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severe constipation in ds5

(22 Posts)
tortoisefairy Wed 08-Jun-11 14:29:58

DS is screaming and holding a poo in. He is on lactulose but I think the problem is more psychological than physical. He drinks loads of water, does lots of exercise, not too much fibre but enough, loads of fruit, no bananas, so i know there is nothing I can do. I have tried to insert the suppositries given by doctor but this is impossible unless I have someone to hold him down. I am at a loss and looking for advice to prevent this re-happening and advice to encourage him to release the poo.

Seona1973 Wed 08-Jun-11 20:03:32

he may need something better than lactulose then. I have heard that movicol is very useful at helping ease severe constipation

vintageteacups Wed 08-Jun-11 20:21:17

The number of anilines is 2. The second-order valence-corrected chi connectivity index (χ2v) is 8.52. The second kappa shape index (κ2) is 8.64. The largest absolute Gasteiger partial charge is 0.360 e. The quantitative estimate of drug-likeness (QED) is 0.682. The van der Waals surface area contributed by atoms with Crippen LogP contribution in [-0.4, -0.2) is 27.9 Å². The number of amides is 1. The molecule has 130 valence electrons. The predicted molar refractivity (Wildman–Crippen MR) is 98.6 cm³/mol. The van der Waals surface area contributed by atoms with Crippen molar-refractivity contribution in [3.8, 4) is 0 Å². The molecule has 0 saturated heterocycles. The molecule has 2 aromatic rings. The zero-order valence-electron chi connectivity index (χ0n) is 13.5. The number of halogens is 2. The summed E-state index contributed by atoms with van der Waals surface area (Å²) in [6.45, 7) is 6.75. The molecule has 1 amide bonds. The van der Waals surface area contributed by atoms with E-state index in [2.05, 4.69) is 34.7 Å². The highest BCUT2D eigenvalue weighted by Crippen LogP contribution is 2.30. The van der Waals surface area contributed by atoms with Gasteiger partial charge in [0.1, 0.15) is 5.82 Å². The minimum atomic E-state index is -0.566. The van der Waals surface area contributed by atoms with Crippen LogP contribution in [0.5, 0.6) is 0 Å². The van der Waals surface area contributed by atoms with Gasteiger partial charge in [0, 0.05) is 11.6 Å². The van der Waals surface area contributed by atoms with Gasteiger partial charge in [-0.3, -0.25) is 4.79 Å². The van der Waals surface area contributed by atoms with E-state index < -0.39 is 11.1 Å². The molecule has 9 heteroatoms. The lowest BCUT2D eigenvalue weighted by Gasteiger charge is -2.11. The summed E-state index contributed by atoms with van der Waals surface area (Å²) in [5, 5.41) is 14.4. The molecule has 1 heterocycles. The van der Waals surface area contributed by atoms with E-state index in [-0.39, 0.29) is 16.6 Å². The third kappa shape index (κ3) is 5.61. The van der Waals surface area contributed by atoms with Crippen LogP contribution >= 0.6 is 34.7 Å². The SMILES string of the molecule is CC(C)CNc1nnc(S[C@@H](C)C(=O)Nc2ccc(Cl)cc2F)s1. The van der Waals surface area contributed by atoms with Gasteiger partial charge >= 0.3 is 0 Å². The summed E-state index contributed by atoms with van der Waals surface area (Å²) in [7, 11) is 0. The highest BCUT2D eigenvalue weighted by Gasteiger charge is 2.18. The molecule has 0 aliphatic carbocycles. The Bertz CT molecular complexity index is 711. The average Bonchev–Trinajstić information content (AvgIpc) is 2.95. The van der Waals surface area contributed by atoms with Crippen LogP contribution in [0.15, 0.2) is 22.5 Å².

Get some Movicol paediatric from the GP- he'll give a dose of sachets to get rid of the blockage and then reduce it to less after a while.

Movicol adds water to the stool and doesn't have any side effects.

mumsiepie Wed 08-Jun-11 22:27:22

I will never use movicol again. My son used it and all it did was make him poo his pants....literally oozing out all the time.

How old is your son? My son was 9 and 10 and he had 2 courses of hypnotherapy combined with CBT and it really helped. His "withholding" was a definate response to me and ex splitting up and also ex flipped a bit and wasn't very kind to ds for which I could kill him even now when I think about it.

i would recommend hypnotherapy wholeheartedly. xx

jjazz Wed 08-Jun-11 22:29:32

if it happens again put him in the bath- nice and warm- good old play etc etc have a pott handy and dont flap if it ends up in the water. I have been there you are doing all the right things and they do grow out of it. Milk of magnesia is good too.xx

vintageteacups Wed 08-Jun-11 22:34:37

mumsiepie - how many scahets was he on per day? sounds like it was too much or for too long.

stleger Wed 08-Jun-11 22:34:46

Is he 'really ready to go?' If so, my ds ha great belief in 'special cream' which was a little vaseline wiped round on cotton wool. To 'oil it out'. Lactulose didn't work for him, liquid paraffin did but I think you need a gp to OK it. Movicol seems to be a big help to most users?